Teens Skilled In Technology Will Shape IT's FutureTeens Skilled In Technology Will Shape IT's Future
Challenge is to give kids a positive image of employment options
March 22, 2002
Rob Capogna is quick to rattle off his areas of technical expertise. The 21-year-old IS major at Hofstra University in Hempstead, N.Y., is Microsoft-certified, Cisco-certified, and well-versed in networking, programming, and developing spreadsheets and databases.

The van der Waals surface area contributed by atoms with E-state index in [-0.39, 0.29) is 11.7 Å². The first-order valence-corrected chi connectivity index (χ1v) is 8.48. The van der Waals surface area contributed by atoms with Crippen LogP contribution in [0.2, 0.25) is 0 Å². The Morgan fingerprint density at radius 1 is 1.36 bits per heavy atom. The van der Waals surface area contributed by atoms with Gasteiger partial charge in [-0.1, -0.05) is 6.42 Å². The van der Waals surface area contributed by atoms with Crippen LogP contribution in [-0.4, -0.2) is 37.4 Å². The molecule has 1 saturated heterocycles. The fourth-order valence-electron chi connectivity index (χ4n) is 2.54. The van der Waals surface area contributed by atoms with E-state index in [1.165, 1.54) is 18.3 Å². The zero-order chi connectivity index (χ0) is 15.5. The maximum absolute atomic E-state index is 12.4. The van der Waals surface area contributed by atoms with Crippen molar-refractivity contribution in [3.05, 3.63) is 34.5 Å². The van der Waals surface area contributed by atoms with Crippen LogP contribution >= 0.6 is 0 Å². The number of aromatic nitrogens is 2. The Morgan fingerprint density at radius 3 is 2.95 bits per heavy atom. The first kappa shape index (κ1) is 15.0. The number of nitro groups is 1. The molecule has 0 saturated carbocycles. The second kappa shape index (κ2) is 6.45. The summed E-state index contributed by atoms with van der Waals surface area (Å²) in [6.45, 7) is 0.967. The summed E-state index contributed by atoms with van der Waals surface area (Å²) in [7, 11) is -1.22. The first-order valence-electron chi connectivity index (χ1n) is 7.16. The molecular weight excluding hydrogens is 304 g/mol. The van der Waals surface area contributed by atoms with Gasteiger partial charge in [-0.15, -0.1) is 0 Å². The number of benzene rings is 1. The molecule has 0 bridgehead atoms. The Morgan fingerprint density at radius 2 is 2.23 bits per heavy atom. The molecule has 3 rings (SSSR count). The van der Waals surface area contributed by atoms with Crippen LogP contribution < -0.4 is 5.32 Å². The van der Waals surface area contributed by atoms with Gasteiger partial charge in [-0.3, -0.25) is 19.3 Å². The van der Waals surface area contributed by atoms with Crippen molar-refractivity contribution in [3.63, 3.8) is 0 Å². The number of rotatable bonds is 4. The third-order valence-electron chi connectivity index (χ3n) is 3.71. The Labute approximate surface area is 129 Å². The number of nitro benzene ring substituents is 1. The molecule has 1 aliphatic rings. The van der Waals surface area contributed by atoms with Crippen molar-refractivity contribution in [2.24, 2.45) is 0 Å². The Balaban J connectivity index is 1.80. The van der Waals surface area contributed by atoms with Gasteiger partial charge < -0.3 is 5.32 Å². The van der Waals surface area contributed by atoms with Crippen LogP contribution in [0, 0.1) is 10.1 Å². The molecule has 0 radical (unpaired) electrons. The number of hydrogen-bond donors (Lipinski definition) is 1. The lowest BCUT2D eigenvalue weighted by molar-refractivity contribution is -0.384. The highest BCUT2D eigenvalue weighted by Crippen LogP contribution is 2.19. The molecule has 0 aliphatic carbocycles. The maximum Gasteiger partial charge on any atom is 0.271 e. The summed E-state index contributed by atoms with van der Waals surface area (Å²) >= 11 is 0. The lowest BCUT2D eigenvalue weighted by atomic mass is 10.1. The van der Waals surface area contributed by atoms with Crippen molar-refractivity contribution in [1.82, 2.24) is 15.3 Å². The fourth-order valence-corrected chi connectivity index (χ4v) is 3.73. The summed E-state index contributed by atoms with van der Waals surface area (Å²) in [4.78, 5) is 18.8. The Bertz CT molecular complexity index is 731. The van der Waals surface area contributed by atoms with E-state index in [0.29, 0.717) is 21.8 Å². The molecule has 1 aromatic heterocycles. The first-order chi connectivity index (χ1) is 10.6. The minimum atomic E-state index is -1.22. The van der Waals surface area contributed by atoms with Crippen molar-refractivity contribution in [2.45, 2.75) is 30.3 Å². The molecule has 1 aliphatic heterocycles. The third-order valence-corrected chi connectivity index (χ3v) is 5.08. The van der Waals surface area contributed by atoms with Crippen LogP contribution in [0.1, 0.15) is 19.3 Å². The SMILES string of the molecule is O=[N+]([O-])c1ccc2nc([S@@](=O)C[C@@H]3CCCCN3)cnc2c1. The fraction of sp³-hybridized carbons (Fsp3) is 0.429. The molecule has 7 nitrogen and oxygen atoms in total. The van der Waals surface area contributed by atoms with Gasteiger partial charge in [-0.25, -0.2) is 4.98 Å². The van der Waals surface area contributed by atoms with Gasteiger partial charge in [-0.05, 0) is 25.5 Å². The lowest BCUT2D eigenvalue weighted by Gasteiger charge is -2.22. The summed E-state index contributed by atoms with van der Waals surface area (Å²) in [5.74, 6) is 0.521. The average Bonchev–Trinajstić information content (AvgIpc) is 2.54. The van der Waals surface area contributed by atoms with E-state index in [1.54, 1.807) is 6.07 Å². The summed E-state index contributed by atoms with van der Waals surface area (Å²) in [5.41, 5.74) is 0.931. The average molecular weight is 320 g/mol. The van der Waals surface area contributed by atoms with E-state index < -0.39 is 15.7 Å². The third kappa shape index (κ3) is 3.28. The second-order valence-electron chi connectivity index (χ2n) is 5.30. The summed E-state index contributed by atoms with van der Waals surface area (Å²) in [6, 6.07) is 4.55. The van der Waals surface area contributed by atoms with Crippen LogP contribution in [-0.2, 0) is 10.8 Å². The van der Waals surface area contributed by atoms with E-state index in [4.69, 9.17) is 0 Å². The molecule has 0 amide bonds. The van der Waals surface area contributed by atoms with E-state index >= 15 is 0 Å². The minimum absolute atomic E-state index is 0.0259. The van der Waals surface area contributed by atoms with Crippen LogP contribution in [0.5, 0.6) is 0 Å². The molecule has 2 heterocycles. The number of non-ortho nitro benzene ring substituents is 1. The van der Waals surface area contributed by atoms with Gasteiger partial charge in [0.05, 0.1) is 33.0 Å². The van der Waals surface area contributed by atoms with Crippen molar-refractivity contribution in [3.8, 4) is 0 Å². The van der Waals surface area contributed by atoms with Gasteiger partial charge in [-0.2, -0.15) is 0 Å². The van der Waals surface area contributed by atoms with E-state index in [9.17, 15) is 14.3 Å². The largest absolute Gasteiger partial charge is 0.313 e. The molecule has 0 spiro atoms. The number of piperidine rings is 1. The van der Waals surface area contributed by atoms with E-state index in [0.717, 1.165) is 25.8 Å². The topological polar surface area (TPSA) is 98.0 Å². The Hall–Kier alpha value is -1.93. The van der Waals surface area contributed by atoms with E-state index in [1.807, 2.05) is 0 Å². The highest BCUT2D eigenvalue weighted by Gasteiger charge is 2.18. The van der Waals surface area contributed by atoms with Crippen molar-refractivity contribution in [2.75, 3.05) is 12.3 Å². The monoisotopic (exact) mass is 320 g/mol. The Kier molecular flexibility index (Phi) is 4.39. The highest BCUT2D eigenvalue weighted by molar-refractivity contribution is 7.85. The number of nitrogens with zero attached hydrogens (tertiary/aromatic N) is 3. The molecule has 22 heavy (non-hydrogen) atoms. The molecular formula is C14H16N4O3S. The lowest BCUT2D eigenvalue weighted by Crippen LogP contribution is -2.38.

But it's not a love of technology that's driving this college senior into an IT career. "I hate it. I hate all of it," Capogna says. So what motivates him to study business technology? "Because there's nothing else, and it makes money." If Capogna is the future of the IT workforce, businesses may face some serious problems. Although his education and experience may make him a good candidate for a tech job, his views of what it means to have a career in IT seem to be years out of date. While there will be plenty of interesting tech jobs for the emerging workforce, an IT career is no longer the fast track to wealth and status that it was a few years ago. "They're not going to be millionaires by the time they're 30 anymore," says Marc Bloom, director of business technology and information services at Cigna Corp. "Talented technicians who want to move up are going to have to have real-world skills and good business experience early in their career that will help them understand what makes their business tick." Despite the added challenges and the reduced chances of getting rich quick, today's students--tomorrow's workforce--are still interested in careers in technology. And they have an edge over earlier generations of IT workers: They grew up with computers and the Internet as an integral part of their lives. As a result, they're not afraid of business technology and can easily imagine themselves working with computers as a career. A recent poll of 1,000 teen-agers reveals that 9% expect to have a career in IT, according to a survey done by research firm RoperNOP Technology in conjunction with InformationWeek. That's a big jump from today's workforce, where only 2% of U.S. workers are employed in technology, according to the U.S. Labor Department's Bureau of Labor Statistics. And the next generation of IT workers is pretty easy to identify--they're the ones using technology now, according to the RoperNOP Technology's mKids survey. Teens who are considering future IT careers are averaging 13 hours a week on the Internet, compared with 7.5 hours per week for those who expect to use computers in their future jobs but not in an IT job, and fewer than six hours per week for teens who plan not to work with computers in their career. Future IT workers also have significantly more experience than their peers using a variety of computer and communications devices such as desktops or laptops, burning CDs or DVDs, writing software, and using various operating systems such as Linux, the Mac OS, and Windows. It turns out that school homework is the main force driving teens to the Internet, followed by E-mail and communicating with friends. An overwhelming 94% of teens surveyed say technology has had a positive impact on their lives, while 90% say it has had a positive impact on the world. The growing number of teens planning future IT careers still won't meet the needs of a business world that's increasingly technology driven and will have a growing shortage of tech talent in the coming years, employment experts say. More needs to be done to make the next-generation workforce truly useful to employers: Students need encouragement from schools and businesses to pursue a career in IT, and they need to understand that future success depends on understanding business as much as understanding technology, the experts say. It's a challenge that has become more difficult now that a job in business technology isn't as cool and lucrative as it was a few years ago during the Internet boom. The dot-com collapse and subsequent layoffs of tens of thousands of technology workers has dramatically changed the job market, as Carlos Armando Garcia has discovered. The 22-year-old will graduate this spring with a degree in electrical engineering and computer science from MIT. He's had only five interviews and one job offer this year, while he was recruited by more than twice as many companies during his freshman year. Still, Garcia feels lucky. He's got a job in the field he wanted--he'll be working for Merrill Lynch's information-management group, dealing with infrastructure and applications. "I want to do something related to finance because I'm interested in how you can apply technology to the financial world," he says. "If I spend at least two years there, I can get the feeling of what big companies need and how entrepreneurs can help them." Then he plans to get an MBA and one day own his own company. Not all students are as fortunate, says Tom Cormen, associate professor of computer science and an undergraduate adviser at Dartmouth College in Hanover, N.H. In the past, Cormen has encouraged graduates to enter the job market and gain experience rather than go straight to graduate school. Today, however, he says there are students from the class of 2001 who still haven't found jobs or have had to move away from an IT career path in order to earn a living. "Last year and this year, if a student is interested in a master's, I say go for it. There's now more of an advantage in doing that," says Cormen, who notes that he's beginning to see an improvement in the job market. The economic downturn is hurting the pool of future IT workers in other ways, experts say. Many businesses have cut back on recruiting, internships, work-study programs, and other career-development initiatives as budgets were slashed. Until two years ago, Cigna worked closely with universities and students. That's still the best way to develop a better entry-level workforce, Bloom says. But Cigna has reduced its involvement in recent years--and not just for economic reasons. "The speed needed to get things done has gotten faster, so you don't have the luxury to bring people along that you used to," he says. "That's a shame, but it's the nature of business." Cigna isn't alone. Many companies, increasingly focused on short-term returns, don't place developing a future labor pool as high on their list of priorities as they should, says John Ciacchella, VP at management consulting firm A.T. Kearney. And that could come back to haunt corporate America. "Businesses need to have a longer line of sight, because they need to take care of the pool that's going to feed their business," he says. They work together to "have technical standards and customer support standards, but would businesses get together to develop standards for maintaining and developing a qualified pool of workers? There's a void there." That may be shortsighted, says Sharon Jordan-Evans, a workplace consultant, executive coach, and president of the Jordan Evans Group, a consulting firm that helps companies increase their organizational effectiveness. "All you have to do is look at the demographics and see that we'll have a labor shortage for the next ten years," she says. "The baby boomers didn't have enough kids." Budgeting issues need to be put aside, Jordan-Evans says, and companies need to build better relationships with the next generation of IT workers. That can be done at a low cost through internships, hosting on-site events for math and computer-science classes, sending employees to career days, and most important, keeping a company's name in front of kids in their daily lives. Ads in teen magazines and on TV during prime kid-watching hours will work, and maintaining a Web site that appeals to young people is critical. "You can't have a slow or sleepy Web site if you want to attract people to IT," she says. Companies such as Microsoft and Apple Computer keep their names in schools by providing free technology for classrooms. Others, including Intel, host science fairs to make sure they're contributing to the continuation of IT-minded high school students. While these types of programs help to build technology, that may not be sufficient. "It's not going to be enough just to be a good programmer. You have to be able to communicate well, present yourself well both in writing and verbally," Cigna's Bloom says. Technology skills by themselves aren't enough, A.T. Kearney's Ciacchella agrees. "There's a need for more business analysis and the bar keeps rising for tech workers," he says. "Where pure tech jobs are going, it's not about coding. It's about understanding a business problem and using the tools you have to solve it." Some young technology workers have gotten the message. Adrian Gottshack graduated with a degree in biochemistry from Texas A&M in the 1990s and got technical experience working for PricewaterhouseCoopers consulting on SAP implementations and later at an Internet startup. But Gottshack has returned to MIT's Sloan Business School to make himself a more-attractive job candidate and to put himself on a career path to an executive position. "I have the Internet technology and development stuff, so I need to understand the fundamental things that really apply to business," he says. While there are programs aimed at college students, a key challenge is to grab the interest of potential IT workers at a younger age, says Rebecca Guerra, VP of worldwide human resources at router maker Riverstone Networks and a member of J, a group of business, government, education, and community organizations that works to address community issues in Silicon Valley. Of 2,500 Silicon Valley high school students, 66% get their career information from the mass media, as shown by a study released earlier this month by Joint Venture/Silicon Valley Network and A.T. Kearney. That's a bad thing, Guerra says, because the media tends to portray technology workers as nerds or in an unflattering manner. Says Guerra, "We have to hold these people up as real heroes who are creating incredible things for people." -- With Tischelle George